My x3 great grandfather John Ridout did not grow up alone. The registers of Sherborne Abbey record the following baptisms and burials of his siblings:
19th July 1783 James, child of John & Susanna buried
25th December 1787 Charles, child of John & Susanna christened
25th December 1790 Sarah, child of John & Susanna christened
2nd December 1792 Ann, child of John & Susanna buried
29th June 1793 Alice, child of John & Susanna baptised
23rd January 1796 Samuel, child of John & Susanna christened
John’s sister Alice died just three months before her brother’s wedding, in 1807. How she had lived her fourteen short years I will never know, any more than I know what caused her untimely death. Neither can I prove for sure that James and Ann even were children of my x4 great grandparents, but I’ve not found another couple called John and Susanna Ridout in Sherborne.
For some reason, the name Charles is always unlucky for me, genealogically speaking; such men in my family either die young or disappear without trace from the records. Unlike John, who I feel I know so well, his brother Charles is a complete mystery. He was baptised on 25th December 1787. There seems to be a division of opinion as to why couples married or had their children baptised on Christmas Day. Was it a family tradition or just a holiday when relatives were likely to have time off? Whatever the reason, Sarah followed suit in 1790, and then promptly ‘disappeared’.
Charles seems to have stayed in town and married in the Abbey on 12th April 1815. His bride, Mary was, as I have said in an earlier post, the daughter of William and Mary Towers (neé Cottell). William was the editor of the Sherborne Mercury. Mary’s brother William became a watchmaker in Wincanton and, according to the Bridgewater Advertiser, died aged 44, at his mother’s home in Sherborne on the 6th May 1833. Mary’s sister Ann appeared in the 1841 census as a patient at the Forston Lunatic Asylum in Charminster.
At some point in their marriage, Charles and his wife moved to Bath because, ten years apart, this is where both of them died. The couple worshipped at the Argyle Independent Chapel in Grove Street, Bathwick (Congregationalist) and were buried at Snow Hill by the chapel’s most eminent divine The Reverend William Jay, who preached there from 1790 to 1853. So, I know the dates when Charles was ‘hatched matched and despatched’ but not a lot else. Maybe he was a man who worked with wood, like John, or maybe not.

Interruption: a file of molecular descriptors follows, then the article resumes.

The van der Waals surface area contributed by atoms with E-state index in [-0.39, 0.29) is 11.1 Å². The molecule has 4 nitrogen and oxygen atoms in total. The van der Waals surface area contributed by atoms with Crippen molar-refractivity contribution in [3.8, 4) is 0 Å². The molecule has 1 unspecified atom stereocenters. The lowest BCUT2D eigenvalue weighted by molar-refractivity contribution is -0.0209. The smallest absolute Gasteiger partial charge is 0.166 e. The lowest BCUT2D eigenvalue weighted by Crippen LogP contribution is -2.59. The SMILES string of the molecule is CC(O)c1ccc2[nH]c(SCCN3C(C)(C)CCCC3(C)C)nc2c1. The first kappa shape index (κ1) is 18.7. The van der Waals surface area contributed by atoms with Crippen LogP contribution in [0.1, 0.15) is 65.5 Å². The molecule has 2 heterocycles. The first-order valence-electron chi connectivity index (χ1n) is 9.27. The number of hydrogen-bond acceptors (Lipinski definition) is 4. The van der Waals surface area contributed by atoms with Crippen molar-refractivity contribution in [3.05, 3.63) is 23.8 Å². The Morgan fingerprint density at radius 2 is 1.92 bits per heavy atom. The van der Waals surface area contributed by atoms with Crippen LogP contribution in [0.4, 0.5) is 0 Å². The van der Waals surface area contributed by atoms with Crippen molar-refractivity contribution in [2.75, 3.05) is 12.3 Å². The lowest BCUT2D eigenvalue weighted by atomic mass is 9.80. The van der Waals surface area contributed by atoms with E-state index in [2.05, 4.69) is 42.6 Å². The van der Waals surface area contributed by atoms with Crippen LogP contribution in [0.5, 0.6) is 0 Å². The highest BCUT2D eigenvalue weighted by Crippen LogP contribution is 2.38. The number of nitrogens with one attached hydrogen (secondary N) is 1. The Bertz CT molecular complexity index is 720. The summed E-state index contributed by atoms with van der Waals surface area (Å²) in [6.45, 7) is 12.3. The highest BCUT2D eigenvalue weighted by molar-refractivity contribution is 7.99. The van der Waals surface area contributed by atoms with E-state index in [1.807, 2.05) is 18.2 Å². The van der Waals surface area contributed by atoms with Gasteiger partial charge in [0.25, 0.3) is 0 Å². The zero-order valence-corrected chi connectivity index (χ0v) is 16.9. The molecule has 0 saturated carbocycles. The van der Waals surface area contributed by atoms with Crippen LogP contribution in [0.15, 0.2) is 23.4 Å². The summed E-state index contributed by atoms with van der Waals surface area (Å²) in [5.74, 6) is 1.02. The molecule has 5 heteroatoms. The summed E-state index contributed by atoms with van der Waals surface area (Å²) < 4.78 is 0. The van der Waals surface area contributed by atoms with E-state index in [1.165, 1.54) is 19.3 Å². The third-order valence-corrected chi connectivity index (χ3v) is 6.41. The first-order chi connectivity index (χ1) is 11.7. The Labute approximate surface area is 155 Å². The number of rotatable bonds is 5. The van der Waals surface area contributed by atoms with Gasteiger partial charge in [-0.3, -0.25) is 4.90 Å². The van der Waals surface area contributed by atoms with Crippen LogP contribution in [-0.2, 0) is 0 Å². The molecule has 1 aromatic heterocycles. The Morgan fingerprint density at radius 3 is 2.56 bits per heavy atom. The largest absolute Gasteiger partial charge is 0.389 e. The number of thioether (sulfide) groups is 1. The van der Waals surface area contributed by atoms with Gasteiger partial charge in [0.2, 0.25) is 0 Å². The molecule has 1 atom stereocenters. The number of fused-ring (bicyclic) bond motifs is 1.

When Charles’ wife Mary died, in August 1822, the address recorded was ‘Oak Street’, a short road of terraced houses on the south side of the river. So, the couple were together seven years but I couldn’t find any suitable infant baptisms in the church registers of Sherborne or Bath. At the time of his own death in March 1832, Charles’ address was ‘Orange Court’, a small area of housing that had been behind the City Market, off Orange Grove. I was unable to find any evidence of Charles having paid rates in Bath but, given the number of rate books extant, this is still a work in progress. He is not recorded in the few existing early street or trade directories either but these tended mainly to record the nobility, professional classes and clergy, rather than the general populace. When one has very little, one clutches at straws. ‘Mr’ Charles Ridout’s death was reported in the local press, sitting amidst no fewer than three ‘Esquires’, one ‘Surgeon’, one ‘Lady’ and four ‘Reverends’. I choose to think that this means Charles was a gentleman!